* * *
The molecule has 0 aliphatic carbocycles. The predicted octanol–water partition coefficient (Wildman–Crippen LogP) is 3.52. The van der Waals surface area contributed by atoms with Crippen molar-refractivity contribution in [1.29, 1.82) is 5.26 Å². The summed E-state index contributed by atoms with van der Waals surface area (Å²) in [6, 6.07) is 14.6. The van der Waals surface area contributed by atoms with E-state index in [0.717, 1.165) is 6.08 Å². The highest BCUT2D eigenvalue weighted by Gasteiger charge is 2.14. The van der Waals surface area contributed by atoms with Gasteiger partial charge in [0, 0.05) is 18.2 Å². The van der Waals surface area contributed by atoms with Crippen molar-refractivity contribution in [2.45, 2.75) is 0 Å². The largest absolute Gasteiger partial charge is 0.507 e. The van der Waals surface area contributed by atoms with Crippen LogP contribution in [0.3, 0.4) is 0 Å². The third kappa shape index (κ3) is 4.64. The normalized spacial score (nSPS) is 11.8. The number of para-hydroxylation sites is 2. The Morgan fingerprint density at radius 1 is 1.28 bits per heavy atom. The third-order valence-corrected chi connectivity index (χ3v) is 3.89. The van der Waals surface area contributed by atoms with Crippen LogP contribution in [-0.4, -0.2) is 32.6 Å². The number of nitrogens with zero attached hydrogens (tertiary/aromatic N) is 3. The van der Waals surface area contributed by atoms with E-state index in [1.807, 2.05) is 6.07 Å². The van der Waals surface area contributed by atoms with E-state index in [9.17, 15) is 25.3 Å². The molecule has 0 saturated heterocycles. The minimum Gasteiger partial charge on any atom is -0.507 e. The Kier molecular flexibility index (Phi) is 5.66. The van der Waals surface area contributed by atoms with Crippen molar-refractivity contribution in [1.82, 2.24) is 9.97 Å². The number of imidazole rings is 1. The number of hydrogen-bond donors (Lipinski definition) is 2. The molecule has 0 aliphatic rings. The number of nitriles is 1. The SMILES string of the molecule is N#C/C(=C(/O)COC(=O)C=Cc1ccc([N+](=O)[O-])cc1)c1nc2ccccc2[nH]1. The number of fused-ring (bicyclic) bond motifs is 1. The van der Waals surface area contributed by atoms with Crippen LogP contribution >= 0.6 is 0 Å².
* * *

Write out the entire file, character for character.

The molecule has 0 aliphatic carbocycles. The predicted octanol–water partition coefficient (Wildman–Crippen LogP) is 3.52. The van der Waals surface area contributed by atoms with Crippen molar-refractivity contribution in [1.29, 1.82) is 5.26 Å². The summed E-state index contributed by atoms with van der Waals surface area (Å²) in [6, 6.07) is 14.6. The van der Waals surface area contributed by atoms with E-state index in [0.717, 1.165) is 6.08 Å². The highest BCUT2D eigenvalue weighted by Gasteiger charge is 2.14. The van der Waals surface area contributed by atoms with Gasteiger partial charge in [0, 0.05) is 18.2 Å². The van der Waals surface area contributed by atoms with Crippen molar-refractivity contribution in [2.45, 2.75) is 0 Å². The largest absolute Gasteiger partial charge is 0.507 e. The van der Waals surface area contributed by atoms with Crippen LogP contribution in [0.3, 0.4) is 0 Å². The third kappa shape index (κ3) is 4.64. The normalized spacial score (nSPS) is 11.8. The number of para-hydroxylation sites is 2. The Morgan fingerprint density at radius 1 is 1.28 bits per heavy atom. The third-order valence-corrected chi connectivity index (χ3v) is 3.89. The van der Waals surface area contributed by atoms with Crippen LogP contribution in [-0.4, -0.2) is 32.6 Å². The number of nitrogens with zero attached hydrogens (tertiary/aromatic N) is 3. The van der Waals surface area contributed by atoms with E-state index in [1.807, 2.05) is 6.07 Å². The van der Waals surface area contributed by atoms with E-state index in [9.17, 15) is 25.3 Å². The molecule has 0 saturated heterocycles. The minimum Gasteiger partial charge on any atom is -0.507 e. The Kier molecular flexibility index (Phi) is 5.66. The van der Waals surface area contributed by atoms with Crippen molar-refractivity contribution in [1.82, 2.24) is 9.97 Å². The number of imidazole rings is 1. The number of hydrogen-bond donors (Lipinski definition) is 2. The molecule has 0 aliphatic rings. The number of nitriles is 1. The SMILES string of the molecule is N#C/C(=C(/O)COC(=O)C=Cc1ccc([N+](=O)[O-])cc1)c1nc2ccccc2[nH]1. The number of fused-ring (bicyclic) bond motifs is 1. The van der Waals surface area contributed by atoms with Crippen LogP contribution >= 0.6 is 0 Å².